You're in the public eye

You’re in the public eye

On the night of the Bermondsey byelection in 1983, I was working my first-ever shift in Fleet Street in the lowliest seat on the sub-editors’ desk of the Sun. The result of the contest between Simon Hughes and his Labour opponent, Peter Tatchell, was expected late, and two front pages had been made up to cover all eventualities. The first headline said: ‘Red Pete Gets Thrashed’, the second: ‘Red Pete Sneaks In’.
Win or lose, the paper’s take on Tatchell would have been obvious to any reader. Underhand, devious, Trotskyite and don’t get us started on the gay stuff. As a jobbing newcomer from Scotland, I was used to handling less malleable forms of news, such as the Aberdeen fish prices. Bermondsey was my introduction to the politics of image.

Version two of the byelection front page proved superfluous. Tatchell, battered by a deeply homophobic campaign, lost to Simon ‘Straight Choice’ Hughes, on a 44 per cent swing. Last week, 23 years after his victory, Hughes was back in the Sun, talking about his sexuality. This time, the front-page headline read: ‘I’m Gay Too.’

Once again, image politics were in play. Hughes had misled blatantly and repeatedly during the previous days. Had a less popular or secure politician told such barefaced fibs, he or she would have been torn apart. But the Sun, which had proof of Hughes’s contact with a gay chatline, chose to treat his forced confession with gentle derision. Barring further revelations, Hughes’s bid for the Lib Dem leadership looked safe.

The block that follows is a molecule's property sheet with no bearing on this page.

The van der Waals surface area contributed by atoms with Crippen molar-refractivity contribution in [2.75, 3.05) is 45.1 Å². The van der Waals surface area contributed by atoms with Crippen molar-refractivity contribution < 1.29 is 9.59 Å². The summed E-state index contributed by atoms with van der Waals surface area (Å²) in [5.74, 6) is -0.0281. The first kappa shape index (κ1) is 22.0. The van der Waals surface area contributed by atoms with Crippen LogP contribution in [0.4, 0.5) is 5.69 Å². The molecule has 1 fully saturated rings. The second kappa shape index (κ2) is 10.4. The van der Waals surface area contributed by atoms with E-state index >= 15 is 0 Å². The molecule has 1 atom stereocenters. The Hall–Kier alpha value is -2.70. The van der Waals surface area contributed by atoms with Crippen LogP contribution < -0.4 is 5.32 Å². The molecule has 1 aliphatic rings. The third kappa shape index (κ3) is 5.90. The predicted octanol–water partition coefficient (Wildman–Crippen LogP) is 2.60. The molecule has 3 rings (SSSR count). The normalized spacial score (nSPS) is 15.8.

No such charity for George Galloway, whose career seems effectively over after his bad week. The Serious Fraud Office is considering an inquiry into Iraq’s oil-for-food programme that could lead to criminal proceedings; the parliamentary commissioner for standards may dig deeper into Galloway’s Iraqi involvements.

But the media image police think of such grave matters as opaque and, like tulip skirts, a touch last year. What did for George was the behaviour leading up to his eviction from the Big Brother house. Wars and sanctions come and go, but Galloway’s cat impression will be stamped forever, alongside Fergie’s illicitly kissed toes, on the national cortex. His crutch-hugging red leotard will be remembered long after the photo-opportunity at which he addressed Saddam’s son as ‘Excellency’ has faded from public memory.